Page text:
I had high hopes for this stuff. Ordered UHMW polyethylene tube part
number 8705K141 from McMaster-Carr. Banged it on the end of a bolt
and it left marks on the tube. So the high impact resistance is
relative to HDPE polyethylene, fine. I read that you can't drive a
nail through it. I drove a nail through it several times with no
problem. Then I read it's supposed to be 15 times more abrasion
resistant than carbon steel. So I put it on a smooth concrete
driveway and laid a brick on top of it. Pushed back and forth in the
tube slid on the driveway. Pick up the tube and noticed lots of
abrasion. So what do they mean by "more abrasion resistant than
carbon steel"? Does that mean like if you rub it with your thumb for
15 million years it will last longer than carbon steel would? Are
they using a narrow definition of "abrasion resistant" and
Thanks for any translation of what they're talking about.
Wherever you got your information from was totally wrong. It's a low
friction material, meaning that an object will slide much easier on
UHMW than it would on another material. However, low friction and
abrasion resistance are two different things. In general, if you have
something sliding over a surface, coating the surface with UHMW will
reduce abrasion to the PART, but possibly at the expense of the UHMW
wear surface. For example, it is often used in jigs and fixtures,
such as custom fences and cutoff sleds, to create a surface that
allows the part to slide easily without expensive ball or roller
The nail thing is ridiculous. I use woodscrews and other pointed
fasteners to fasten to UHMW and Delrin all the time.
Is this coming from a manufacturer's spec sheet or some internet fact
file of dubious value?
Re: the nail thing - UHMW has enormous compression resistance, so if
you're trying to drive a nail through the plastic without drilling a
pilot hole first, and the plastic is thick enough ( say, 3/4" thick or
better), odds are you'll bend the nail instead of pushing it through.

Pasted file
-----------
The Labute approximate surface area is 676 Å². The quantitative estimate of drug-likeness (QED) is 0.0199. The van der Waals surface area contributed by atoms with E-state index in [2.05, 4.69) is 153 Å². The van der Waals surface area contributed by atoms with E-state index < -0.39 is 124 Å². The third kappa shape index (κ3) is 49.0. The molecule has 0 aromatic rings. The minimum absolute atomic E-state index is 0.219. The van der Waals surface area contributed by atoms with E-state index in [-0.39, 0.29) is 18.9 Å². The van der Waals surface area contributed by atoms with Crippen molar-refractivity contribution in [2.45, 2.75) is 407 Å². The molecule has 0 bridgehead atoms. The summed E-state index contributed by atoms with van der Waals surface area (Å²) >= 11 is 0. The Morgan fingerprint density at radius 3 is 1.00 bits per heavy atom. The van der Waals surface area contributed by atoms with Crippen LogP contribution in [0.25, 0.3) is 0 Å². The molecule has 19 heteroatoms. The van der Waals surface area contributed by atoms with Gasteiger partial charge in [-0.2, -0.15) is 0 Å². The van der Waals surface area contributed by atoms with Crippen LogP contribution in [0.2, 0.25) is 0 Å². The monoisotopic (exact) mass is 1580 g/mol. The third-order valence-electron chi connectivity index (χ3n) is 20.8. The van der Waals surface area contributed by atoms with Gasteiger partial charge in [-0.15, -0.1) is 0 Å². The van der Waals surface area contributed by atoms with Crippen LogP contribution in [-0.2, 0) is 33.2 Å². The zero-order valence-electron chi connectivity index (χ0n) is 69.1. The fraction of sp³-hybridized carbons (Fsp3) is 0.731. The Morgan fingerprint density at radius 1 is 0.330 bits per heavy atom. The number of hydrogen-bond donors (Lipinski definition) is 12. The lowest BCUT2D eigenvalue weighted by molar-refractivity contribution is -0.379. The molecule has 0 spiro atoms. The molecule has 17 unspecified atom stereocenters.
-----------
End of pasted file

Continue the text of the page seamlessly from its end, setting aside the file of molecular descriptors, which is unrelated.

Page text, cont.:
Same thing with screws - you have to drill a pilot hole first or
you'll likely snap off the screw in the hole.
That's what they're talking about in those areas. You probably had a
Re: the abrasion resistance - UHMW is more abrasion resistant that
steel, but abrading it on a driveway is like taking sandpaper to it.
Sine the carbon steel you're comparing it to is harder then the
driveway material, it's not a fair test - with the steel, you're
actually abrading the driveway surface. With the relatively softer
UHMW, you're actually abrading the plastic.
Here's a link to a discussion group that has more information on UHMW;
Not really. It works well in abrasive conditions and usually will
outlast steel. For example, a brick company was having issues with
tail sprockets on a conveyor - couldn't get a month out of them. I
sold them some UHMW sprockets and they lasted 6 months and were still
running fine although they were showing wear. They just put them on a
6 month PM and were happy as they could be. I know of a log deck that
had UHMW sprockets that lasted 13 years with all the bark, dirt, sand
and everything else dumped on them.
Assuming that you are not a troll....
One possible translation would be, if you go to the trouble to buy something
from a fine company like McMaster-Carr, you probably shouldn't beat it to
death and try to destroy it.
Almost any product they sell can be damaged. Such torture testing is both
discouraged and bizzare. This sound like some of those weird reality shows
where they destroy stuff and call it "science".
Assuming that I'm not a troll? You do woodworking or metalworking
(apparently woodworking) and the materials you use cannot be
stressed or tested? Only if what you make gets put on a shelf, maybe
not even then.
It is used to line dump truck beds, gravel chutes and such. It will
outlast steel in applications where the pressure is not too high. I
have it to make drawers open easily by putting it on the runners.
Take a strip of UHMW and a strip of carbon steel of the same
dimensions. Run both through a sandblaster loaded with aluminum oxide
media. Repeat. The UHMW will still be there long after the carbon
steel has been abraded to nothing. And some grades of polyurethane
will still be there long after the UHMW has gone away.
Yes, I have done this. No, you won't find the results online, they're
in a United Technologies internal document.
I'd say it all depends on how the test is defined. It sounds like your test
is a good example of the phenomenon of differential cutting. I bet if I
repreated the test by abrading both samples with a steel saw blade, I'd get
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